Wednesday, February 6, 2008

Avoiding the Suppression of Progress: Part One

"I believe there are more instances of the abridgement of freedom of the people by gradual and silent encroachments by those in power than by violent and sudden usurpations." James Madison

Who are the gatekeepers of information and opinion? Media? Government? Large organizations of varying stripes?

Who prevents us or assists us in ensuring that diverse opinions, ideas and information are integrated into the "common dialogue" so that all realistic avenues of progress are debated, analyzed and enacted?

What I find fascinating about the current presidential contests is the continued focus of our fellow citizens on "looking for a leader" who will somehow have the answer to all our questions. No one individual, no matter how bright, can solve all our issues.

At best they can only find people smarter than they are with a broader and more diverse scope of knowledge, give them the tools to work collaboratively with the citizenry to solve problems. One's judgment and ability to formulate collaborative solutions which integrate a wide cross section of the citizenry is, to me, more important than some vague reference to leadership.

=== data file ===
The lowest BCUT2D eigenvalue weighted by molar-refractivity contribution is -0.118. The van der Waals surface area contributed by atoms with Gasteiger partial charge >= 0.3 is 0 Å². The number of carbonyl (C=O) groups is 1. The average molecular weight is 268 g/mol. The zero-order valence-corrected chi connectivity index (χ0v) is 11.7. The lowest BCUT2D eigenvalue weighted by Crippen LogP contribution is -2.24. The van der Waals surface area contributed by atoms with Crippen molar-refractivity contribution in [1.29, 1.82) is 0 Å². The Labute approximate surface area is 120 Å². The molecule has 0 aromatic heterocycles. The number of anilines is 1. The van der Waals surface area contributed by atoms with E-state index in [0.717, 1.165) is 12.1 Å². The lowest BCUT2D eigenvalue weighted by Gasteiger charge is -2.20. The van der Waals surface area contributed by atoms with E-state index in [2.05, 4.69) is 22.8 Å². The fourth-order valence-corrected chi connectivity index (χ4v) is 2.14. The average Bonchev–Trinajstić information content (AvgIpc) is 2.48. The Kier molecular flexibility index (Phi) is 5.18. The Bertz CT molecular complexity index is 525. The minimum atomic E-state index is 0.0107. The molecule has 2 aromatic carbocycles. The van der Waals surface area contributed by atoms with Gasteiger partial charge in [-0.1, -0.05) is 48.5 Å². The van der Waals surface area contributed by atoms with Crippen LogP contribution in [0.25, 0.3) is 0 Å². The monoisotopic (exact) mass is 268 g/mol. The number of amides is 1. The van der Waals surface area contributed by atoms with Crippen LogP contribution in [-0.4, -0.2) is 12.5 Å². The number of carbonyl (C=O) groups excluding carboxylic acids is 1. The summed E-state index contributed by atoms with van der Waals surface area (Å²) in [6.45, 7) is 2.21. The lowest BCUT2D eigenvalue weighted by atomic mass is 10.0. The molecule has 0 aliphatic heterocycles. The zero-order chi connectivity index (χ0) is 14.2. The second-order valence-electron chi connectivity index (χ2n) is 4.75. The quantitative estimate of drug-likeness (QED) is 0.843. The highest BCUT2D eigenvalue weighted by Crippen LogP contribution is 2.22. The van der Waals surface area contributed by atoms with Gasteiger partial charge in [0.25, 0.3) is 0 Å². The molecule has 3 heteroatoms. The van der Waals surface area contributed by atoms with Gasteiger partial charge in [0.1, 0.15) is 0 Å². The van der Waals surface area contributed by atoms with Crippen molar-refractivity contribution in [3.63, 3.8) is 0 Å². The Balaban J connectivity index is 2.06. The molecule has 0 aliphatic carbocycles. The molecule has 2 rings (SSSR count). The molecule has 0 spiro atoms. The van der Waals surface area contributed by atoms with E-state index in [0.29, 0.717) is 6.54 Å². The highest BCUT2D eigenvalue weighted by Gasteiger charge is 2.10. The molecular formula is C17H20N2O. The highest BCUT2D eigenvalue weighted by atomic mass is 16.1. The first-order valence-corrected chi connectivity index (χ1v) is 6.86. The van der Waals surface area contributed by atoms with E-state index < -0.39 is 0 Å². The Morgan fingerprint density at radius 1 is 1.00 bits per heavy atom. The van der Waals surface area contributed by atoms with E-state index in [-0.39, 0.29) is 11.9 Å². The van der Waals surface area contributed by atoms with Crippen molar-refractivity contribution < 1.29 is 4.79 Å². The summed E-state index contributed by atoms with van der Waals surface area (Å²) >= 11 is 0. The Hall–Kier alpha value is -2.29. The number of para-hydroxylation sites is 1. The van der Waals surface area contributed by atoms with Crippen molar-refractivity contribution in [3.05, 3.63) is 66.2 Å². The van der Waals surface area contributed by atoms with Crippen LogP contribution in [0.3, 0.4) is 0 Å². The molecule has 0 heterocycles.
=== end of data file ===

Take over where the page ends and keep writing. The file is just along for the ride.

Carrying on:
In short, what are your ideas and how specifically are going to implement them? We don't expect perfection. We will allow you to change your positions without demagoging the issue. The vast majority of people just want a sincere effort, an honest answer and an opportunity to be heard.

Of course tell us the truth. But, more importantly tell us how you arrived at what you believe the truth to be. It may not always be the best politics. It may not even be winning politics. But it is good for the overall health of the public discourse.

Most people are reasonable, hard working citizens. Most people are tolerant of opposing views. Most people will participate if given the opportunity and believe that their voice, even if it doesn't carry the day, will be heard.

Bottom up generally works better than top down. Smaller more diverse groups working collaboratively are generally better than a monolithic entity dictating policy.

None of this works however without the active participation of you and me.

So who can suppress progress here on Long Island and elsewhere?

With the free flow of information and the tools to empower the public, no one.

Who has the ultimate responsibility to solve problems? We do.

I don't see how there can be a "silent majority" or a silent anything in the future. Maybe even the very near future.

Enough sermonizing.

More in Part Two.

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